linux-mips
[Top] [All Lists]

Re: Average number of instructions per line of kernel code

To: "J. Scott Kasten" <jscottkasten@yahoo.com>
Subject: Re: Average number of instructions per line of kernel code
From: Jan Engelhardt <jengelh@computergmbh.de>
Date: Thu, 30 Aug 2007 21:49:13 +0200 (CEST)
Cc: Mohamed Bamakhrama <bamakhrama@gmail.com>, linux-mips@linux-mips.org, linux-kernel@vger.kernel.org
In-reply-to: <Pine.LNX.4.64.0708301212030.14590@pixie.tetracon-eng.net>
Original-recipient: rfc822;linux-mips@linux-mips.org
References: <40378e40708300600h5837d46ci5266b8ae62bbd46e@mail.gmail.com> <9a8748490708300631o285fd31ch462199ec9535c6c2@mail.gmail.com> <40378e40708300648i4f016906v60f821bf182a5633@mail.gmail.com> <Pine.LNX.4.64.0708301212030.14590@pixie.tetracon-eng.net>
Sender: linux-mips-bounce@linux-mips.org
On Aug 30 2007 12:29, J. Scott Kasten wrote:
> On Thu, 30 Aug 2007, Mohamed Bamakhrama wrote:
>> > > Hi all,
>> > > I have a question regarding the average number of assembly
>> > > instructions per line of kernel code. I know that this is a difficult
>> > > question since it depends on many factors such as the instruction set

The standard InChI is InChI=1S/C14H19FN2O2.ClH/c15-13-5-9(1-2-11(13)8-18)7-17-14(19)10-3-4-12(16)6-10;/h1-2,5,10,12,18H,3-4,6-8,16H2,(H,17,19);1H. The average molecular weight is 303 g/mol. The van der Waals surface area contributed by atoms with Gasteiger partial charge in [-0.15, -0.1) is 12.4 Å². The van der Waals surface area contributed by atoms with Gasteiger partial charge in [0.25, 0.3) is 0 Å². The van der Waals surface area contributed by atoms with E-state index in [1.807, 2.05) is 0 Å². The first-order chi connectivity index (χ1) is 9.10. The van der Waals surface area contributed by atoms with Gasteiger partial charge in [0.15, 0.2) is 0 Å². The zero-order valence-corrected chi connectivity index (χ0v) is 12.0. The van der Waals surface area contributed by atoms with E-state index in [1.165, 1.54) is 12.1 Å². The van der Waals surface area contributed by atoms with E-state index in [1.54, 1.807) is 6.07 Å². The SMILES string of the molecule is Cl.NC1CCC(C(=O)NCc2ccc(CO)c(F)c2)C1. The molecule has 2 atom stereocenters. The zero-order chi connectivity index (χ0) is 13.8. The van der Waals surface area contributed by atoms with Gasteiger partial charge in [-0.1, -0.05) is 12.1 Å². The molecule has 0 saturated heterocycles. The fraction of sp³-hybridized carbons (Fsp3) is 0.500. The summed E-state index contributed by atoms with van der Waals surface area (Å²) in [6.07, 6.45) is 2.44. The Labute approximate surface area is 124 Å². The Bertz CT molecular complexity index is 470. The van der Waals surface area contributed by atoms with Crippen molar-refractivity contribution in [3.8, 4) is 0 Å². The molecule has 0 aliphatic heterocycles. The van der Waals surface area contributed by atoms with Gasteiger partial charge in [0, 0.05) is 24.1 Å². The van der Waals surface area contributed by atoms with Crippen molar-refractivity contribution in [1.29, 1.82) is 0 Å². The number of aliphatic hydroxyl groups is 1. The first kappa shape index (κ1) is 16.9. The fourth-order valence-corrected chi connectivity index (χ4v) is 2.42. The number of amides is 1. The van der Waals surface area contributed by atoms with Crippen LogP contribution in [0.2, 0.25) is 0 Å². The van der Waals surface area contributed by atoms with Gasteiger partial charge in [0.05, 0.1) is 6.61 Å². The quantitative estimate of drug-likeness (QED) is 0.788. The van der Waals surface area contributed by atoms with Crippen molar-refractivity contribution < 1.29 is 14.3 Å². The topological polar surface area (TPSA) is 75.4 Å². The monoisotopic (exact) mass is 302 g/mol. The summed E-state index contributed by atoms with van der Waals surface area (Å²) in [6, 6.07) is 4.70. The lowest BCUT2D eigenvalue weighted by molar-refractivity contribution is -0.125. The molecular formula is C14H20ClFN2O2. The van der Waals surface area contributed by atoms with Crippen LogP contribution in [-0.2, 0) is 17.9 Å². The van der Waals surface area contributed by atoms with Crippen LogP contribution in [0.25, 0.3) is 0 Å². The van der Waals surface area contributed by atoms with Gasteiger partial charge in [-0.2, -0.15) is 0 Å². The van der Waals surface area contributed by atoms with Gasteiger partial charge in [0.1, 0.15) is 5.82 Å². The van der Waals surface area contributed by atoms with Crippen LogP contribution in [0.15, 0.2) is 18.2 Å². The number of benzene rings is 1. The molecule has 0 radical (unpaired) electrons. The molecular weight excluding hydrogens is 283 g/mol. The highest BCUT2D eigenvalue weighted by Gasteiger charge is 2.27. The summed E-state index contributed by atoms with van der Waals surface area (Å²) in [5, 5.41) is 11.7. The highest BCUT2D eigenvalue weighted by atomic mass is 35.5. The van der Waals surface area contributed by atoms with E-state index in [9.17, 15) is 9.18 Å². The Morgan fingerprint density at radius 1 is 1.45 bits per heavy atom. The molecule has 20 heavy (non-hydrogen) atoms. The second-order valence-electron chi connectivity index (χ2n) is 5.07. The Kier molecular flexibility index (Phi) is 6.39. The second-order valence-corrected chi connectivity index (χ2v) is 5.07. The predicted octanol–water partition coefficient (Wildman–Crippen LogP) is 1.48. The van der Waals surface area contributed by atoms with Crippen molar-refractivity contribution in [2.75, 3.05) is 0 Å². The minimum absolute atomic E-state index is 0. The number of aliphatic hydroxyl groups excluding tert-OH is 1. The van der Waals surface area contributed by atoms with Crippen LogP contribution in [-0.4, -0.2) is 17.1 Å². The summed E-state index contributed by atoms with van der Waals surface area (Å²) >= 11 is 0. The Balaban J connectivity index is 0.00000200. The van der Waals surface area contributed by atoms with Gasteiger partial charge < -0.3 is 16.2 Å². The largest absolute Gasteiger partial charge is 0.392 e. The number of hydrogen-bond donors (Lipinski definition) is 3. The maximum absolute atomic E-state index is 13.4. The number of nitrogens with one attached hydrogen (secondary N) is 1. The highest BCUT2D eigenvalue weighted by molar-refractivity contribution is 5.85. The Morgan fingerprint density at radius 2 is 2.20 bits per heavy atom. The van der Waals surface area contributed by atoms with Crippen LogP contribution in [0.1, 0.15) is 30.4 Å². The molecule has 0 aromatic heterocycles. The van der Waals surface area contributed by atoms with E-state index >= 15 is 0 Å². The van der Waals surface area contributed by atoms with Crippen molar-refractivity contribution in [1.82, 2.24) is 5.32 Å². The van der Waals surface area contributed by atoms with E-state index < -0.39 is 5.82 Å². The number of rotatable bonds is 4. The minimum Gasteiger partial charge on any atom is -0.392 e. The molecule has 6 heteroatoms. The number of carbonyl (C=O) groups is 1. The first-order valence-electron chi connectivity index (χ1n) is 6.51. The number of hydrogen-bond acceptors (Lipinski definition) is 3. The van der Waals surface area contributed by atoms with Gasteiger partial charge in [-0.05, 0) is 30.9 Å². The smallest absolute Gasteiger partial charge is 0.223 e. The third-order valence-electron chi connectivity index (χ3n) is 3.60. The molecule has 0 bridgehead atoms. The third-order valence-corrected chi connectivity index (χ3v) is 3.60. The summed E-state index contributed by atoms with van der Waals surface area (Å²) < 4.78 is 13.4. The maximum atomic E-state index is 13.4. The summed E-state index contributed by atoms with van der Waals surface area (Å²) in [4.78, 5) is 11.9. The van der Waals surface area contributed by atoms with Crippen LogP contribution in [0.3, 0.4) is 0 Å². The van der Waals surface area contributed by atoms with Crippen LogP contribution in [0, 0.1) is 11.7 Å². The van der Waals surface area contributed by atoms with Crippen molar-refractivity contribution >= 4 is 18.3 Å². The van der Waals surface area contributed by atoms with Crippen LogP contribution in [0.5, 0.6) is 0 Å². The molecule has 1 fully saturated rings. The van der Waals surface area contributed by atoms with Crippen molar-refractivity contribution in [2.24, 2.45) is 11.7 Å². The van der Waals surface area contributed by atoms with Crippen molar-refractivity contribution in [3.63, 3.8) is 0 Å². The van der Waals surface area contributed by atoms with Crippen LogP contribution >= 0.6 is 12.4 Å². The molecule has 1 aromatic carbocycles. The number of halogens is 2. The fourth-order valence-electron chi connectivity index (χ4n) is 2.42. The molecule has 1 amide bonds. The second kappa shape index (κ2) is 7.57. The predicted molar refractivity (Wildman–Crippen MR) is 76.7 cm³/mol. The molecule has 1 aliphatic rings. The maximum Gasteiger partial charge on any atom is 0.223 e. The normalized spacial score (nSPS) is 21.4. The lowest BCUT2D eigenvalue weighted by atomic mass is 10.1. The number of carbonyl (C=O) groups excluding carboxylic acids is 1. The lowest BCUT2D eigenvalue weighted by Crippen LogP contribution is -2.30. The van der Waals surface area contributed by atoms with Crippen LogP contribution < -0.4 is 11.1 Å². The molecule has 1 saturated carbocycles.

>
> Here's a quick answer, not the best, but quick.
>
> I took a user space flash memory driver I'm doing at work and compiled it on 
> my
> R5000 at home using gcc 4.1 and the MIPS3 abi, stopping with a .o file.  I 
> also
> ran the source through cpp and a couple of grep passes to strip out junk that
> wasn't really code.  This driver may be somewhat typical of what you would run
> into as it has quite a few inline functions and such.
>
> The driver.o was about 23000 bytes.  Forgetting about the symboltables and 
> just
> dividing by 4 to estimate instructions and dividing by about 1650 net lines of
> code, I got about 3.5 instructions per line of C code.

objcopy -j .text input.o output.o
objcopy -O binary output.o output2.o

Then you can objdump -S output.o and count. output2.o has the ELF header
stripped, so provides the raw size, but at the cost of not being able to run
objdump. If you know that every instruction is fixed size, then of course
output2.o is easy.


        Jan
-- 

<Prev in Thread] Current Thread [Next in Thread>